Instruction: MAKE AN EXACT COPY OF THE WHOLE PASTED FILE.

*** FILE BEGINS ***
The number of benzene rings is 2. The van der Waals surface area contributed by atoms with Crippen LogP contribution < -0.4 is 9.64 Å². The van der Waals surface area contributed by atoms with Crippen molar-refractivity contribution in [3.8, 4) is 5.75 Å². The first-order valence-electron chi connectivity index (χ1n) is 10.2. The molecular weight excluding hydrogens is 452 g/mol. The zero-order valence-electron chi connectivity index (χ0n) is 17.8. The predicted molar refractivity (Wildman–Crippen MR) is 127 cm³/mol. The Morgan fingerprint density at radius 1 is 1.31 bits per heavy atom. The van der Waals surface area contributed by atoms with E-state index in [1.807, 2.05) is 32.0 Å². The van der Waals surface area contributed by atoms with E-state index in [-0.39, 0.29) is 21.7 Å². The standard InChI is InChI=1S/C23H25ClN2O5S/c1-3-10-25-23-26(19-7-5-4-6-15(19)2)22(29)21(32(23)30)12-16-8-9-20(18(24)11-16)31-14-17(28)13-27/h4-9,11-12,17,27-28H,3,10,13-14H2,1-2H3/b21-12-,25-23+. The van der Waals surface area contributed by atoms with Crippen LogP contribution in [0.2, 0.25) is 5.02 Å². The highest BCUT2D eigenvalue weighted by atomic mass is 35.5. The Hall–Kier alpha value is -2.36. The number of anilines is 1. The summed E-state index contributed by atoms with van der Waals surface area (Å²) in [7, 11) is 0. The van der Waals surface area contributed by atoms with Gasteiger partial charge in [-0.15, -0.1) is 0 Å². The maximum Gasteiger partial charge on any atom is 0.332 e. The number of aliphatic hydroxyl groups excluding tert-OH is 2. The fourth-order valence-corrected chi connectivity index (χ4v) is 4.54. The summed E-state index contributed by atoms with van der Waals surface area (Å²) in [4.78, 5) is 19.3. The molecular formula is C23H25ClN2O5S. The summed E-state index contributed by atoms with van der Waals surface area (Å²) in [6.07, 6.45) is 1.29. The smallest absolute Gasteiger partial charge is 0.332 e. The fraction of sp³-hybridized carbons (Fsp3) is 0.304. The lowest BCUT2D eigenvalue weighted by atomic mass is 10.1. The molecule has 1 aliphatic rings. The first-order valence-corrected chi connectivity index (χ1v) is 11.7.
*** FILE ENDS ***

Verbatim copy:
The number of benzene rings is 2. The van der Waals surface area contributed by atoms with Crippen LogP contribution < -0.4 is 9.64 Å². The van der Waals surface area contributed by atoms with Crippen molar-refractivity contribution in [3.8, 4) is 5.75 Å². The first-order valence-electron chi connectivity index (χ1n) is 10.2. The molecular weight excluding hydrogens is 452 g/mol. The zero-order valence-electron chi connectivity index (χ0n) is 17.8. The predicted molar refractivity (Wildman–Crippen MR) is 127 cm³/mol. The Morgan fingerprint density at radius 1 is 1.31 bits per heavy atom. The van der Waals surface area contributed by atoms with E-state index in [1.807, 2.05) is 32.0 Å². The van der Waals surface area contributed by atoms with E-state index in [-0.39, 0.29) is 21.7 Å². The standard InChI is InChI=1S/C23H25ClN2O5S/c1-3-10-25-23-26(19-7-5-4-6-15(19)2)22(29)21(32(23)30)12-16-8-9-20(18(24)11-16)31-14-17(28)13-27/h4-9,11-12,17,27-28H,3,10,13-14H2,1-2H3/b21-12-,25-23+. The van der Waals surface area contributed by atoms with Crippen LogP contribution in [0.2, 0.25) is 5.02 Å². The highest BCUT2D eigenvalue weighted by atomic mass is 35.5. The Hall–Kier alpha value is -2.36. The number of anilines is 1. The summed E-state index contributed by atoms with van der Waals surface area (Å²) in [7, 11) is 0. The van der Waals surface area contributed by atoms with Gasteiger partial charge in [-0.15, -0.1) is 0 Å². The maximum Gasteiger partial charge on any atom is 0.332 e. The number of aliphatic hydroxyl groups excluding tert-OH is 2. The fourth-order valence-corrected chi connectivity index (χ4v) is 4.54. The summed E-state index contributed by atoms with van der Waals surface area (Å²) in [4.78, 5) is 19.3. The molecular formula is C23H25ClN2O5S. The summed E-state index contributed by atoms with van der Waals surface area (Å²) in [6.07, 6.45) is 1.29. The smallest absolute Gasteiger partial charge is 0.332 e. The fraction of sp³-hybridized carbons (Fsp3) is 0.304. The lowest BCUT2D eigenvalue weighted by atomic mass is 10.1. The molecule has 1 aliphatic rings. The first-order valence-corrected chi connectivity index (χ1v) is 11.7.